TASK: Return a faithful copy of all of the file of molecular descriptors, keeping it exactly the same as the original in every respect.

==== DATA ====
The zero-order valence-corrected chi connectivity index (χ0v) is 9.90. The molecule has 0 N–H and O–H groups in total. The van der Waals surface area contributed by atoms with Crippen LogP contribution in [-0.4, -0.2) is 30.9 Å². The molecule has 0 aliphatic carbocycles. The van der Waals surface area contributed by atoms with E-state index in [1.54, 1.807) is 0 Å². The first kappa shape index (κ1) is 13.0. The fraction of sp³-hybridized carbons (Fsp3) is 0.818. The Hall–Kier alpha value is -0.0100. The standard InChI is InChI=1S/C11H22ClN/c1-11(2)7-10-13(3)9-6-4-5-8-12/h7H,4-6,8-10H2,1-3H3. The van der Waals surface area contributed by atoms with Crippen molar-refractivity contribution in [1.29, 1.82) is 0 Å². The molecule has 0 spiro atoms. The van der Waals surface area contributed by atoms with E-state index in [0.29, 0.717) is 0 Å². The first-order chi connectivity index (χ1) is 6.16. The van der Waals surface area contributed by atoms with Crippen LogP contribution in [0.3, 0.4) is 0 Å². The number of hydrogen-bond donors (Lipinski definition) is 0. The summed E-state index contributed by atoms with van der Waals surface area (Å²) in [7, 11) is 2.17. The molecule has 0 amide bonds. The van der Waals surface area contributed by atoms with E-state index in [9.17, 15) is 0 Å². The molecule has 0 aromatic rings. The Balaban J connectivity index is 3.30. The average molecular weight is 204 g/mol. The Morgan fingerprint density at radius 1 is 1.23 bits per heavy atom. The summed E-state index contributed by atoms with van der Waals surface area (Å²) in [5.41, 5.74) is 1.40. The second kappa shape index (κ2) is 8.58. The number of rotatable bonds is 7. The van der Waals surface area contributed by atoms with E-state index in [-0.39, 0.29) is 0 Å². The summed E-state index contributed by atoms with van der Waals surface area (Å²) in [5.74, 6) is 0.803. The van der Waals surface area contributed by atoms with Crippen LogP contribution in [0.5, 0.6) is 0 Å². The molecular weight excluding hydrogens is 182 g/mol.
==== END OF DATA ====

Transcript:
The zero-order valence-corrected chi connectivity index (χ0v) is 9.90. The molecule has 0 N–H and O–H groups in total. The van der Waals surface area contributed by atoms with Crippen LogP contribution in [-0.4, -0.2) is 30.9 Å². The molecule has 0 aliphatic carbocycles. The van der Waals surface area contributed by atoms with E-state index in [1.54, 1.807) is 0 Å². The first kappa shape index (κ1) is 13.0. The fraction of sp³-hybridized carbons (Fsp3) is 0.818. The Hall–Kier alpha value is -0.0100. The standard InChI is InChI=1S/C11H22ClN/c1-11(2)7-10-13(3)9-6-4-5-8-12/h7H,4-6,8-10H2,1-3H3. The van der Waals surface area contributed by atoms with Crippen molar-refractivity contribution in [1.29, 1.82) is 0 Å². The molecule has 0 spiro atoms. The van der Waals surface area contributed by atoms with E-state index in [0.29, 0.717) is 0 Å². The first-order chi connectivity index (χ1) is 6.16. The van der Waals surface area contributed by atoms with Crippen LogP contribution in [0.3, 0.4) is 0 Å². The number of hydrogen-bond donors (Lipinski definition) is 0. The summed E-state index contributed by atoms with van der Waals surface area (Å²) in [7, 11) is 2.17. The molecule has 0 amide bonds. The van der Waals surface area contributed by atoms with E-state index in [9.17, 15) is 0 Å². The molecule has 0 aromatic rings. The Balaban J connectivity index is 3.30. The average molecular weight is 204 g/mol. The Morgan fingerprint density at radius 1 is 1.23 bits per heavy atom. The summed E-state index contributed by atoms with van der Waals surface area (Å²) in [5.41, 5.74) is 1.40. The second kappa shape index (κ2) is 8.58. The number of rotatable bonds is 7. The van der Waals surface area contributed by atoms with E-state index in [-0.39, 0.29) is 0 Å². The summed E-state index contributed by atoms with van der Waals surface area (Å²) in [5.74, 6) is 0.803. The van der Waals surface area contributed by atoms with Crippen LogP contribution in [0.5, 0.6) is 0 Å². The molecular weight excluding hydrogens is 182 g/mol.